Davis was asked during Saturday's post-game press conference if some of the batted balls resulted from defenders jumping the routes because they knew Texas' tendency toward underneath passing game. On Monday, Davis acknowledged it was "a valid point."

"Maybe they realize we're doing a lot of short passes," Davis said, "so they'll start their rush. They're jumping up and trying to restrict (passing) lanes."

At the same time, McCoy's second-quarter injury occurred during a take-off route. One of his interceptions came on a deep, sideline route, but two of them came during short routes,

"We're not going to get away from it (short-passing game) because it's a big part of our offense," McCoy said. "When it works for us, it opens up the running game and it opens up the deep ball. Every team has that package. We took our shots (Saturday). I threw a couple of deep balls to Limas (Sweed). One was out of bounds; a couple of them the defense made some good plays on him."

Coaches are conceding Texas may have prematurely abandoned the run Saturday. The Horns attempted 11 straight passes after Jordy Nelson's 89-yard punt return for TD made it a 34-21 ballgame late in the third quarter. The first designed run of the fourth-quarter came on backup QB John Chiles' eight-yard keeper; by then, Texas was staring at a 20-point deficit.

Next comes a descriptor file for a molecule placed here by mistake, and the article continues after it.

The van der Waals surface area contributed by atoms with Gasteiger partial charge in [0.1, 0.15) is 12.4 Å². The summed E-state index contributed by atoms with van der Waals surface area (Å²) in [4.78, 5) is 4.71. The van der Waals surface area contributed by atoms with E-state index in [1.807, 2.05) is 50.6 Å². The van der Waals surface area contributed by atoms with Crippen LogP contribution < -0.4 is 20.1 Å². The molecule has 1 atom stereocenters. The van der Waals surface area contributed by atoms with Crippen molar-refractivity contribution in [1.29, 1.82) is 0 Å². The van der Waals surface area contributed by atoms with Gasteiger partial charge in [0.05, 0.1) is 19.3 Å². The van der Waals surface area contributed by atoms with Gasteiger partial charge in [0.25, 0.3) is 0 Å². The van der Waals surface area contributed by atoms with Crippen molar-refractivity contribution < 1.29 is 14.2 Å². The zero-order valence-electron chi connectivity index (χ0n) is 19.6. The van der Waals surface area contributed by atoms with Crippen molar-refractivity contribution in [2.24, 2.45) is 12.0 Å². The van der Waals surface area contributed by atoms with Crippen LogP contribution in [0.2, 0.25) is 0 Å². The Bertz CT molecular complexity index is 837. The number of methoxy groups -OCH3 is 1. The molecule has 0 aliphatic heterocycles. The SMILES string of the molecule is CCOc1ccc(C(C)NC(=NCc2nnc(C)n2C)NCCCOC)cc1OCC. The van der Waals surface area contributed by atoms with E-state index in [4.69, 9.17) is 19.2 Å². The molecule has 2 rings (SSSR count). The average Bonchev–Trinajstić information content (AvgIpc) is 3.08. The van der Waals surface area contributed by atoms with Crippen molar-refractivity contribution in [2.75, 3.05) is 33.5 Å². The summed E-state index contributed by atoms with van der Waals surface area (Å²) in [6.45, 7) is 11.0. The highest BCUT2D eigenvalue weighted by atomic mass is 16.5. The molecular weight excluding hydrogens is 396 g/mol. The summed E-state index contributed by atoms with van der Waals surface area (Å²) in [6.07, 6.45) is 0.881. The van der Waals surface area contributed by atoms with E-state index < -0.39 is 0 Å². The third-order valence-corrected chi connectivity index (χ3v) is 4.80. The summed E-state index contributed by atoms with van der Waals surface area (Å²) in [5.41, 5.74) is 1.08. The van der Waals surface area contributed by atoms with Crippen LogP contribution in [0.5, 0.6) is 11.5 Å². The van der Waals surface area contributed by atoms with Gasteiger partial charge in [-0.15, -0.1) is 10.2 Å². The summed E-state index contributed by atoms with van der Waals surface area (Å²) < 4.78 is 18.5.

"In retrospect, we tried to catch up too fast," Brown said, and that was probably because of the momentum changes from their kicking game."

Statistically, Jamaal Charles' 72 yards on 17 carries, including one TD, do not represent his best outing. Yet, he probably ran tougher against K-State's defense than he has against any opponent this season, Brown observed. Texas netted 113 yards (through basically three quarters) against a K-State defense that had limited opponents to 68.0 rushing ypg.

"We knew, going into the game, that popping a long run was going to be difficult," Davis said. "Other than that, we had very few negative rushing plays. We should have stayed with it. It helps your protection, it helps your play-action, and it takes pressure off Colt."

Right now, taking pressure off McCoy would be the biggest change of all.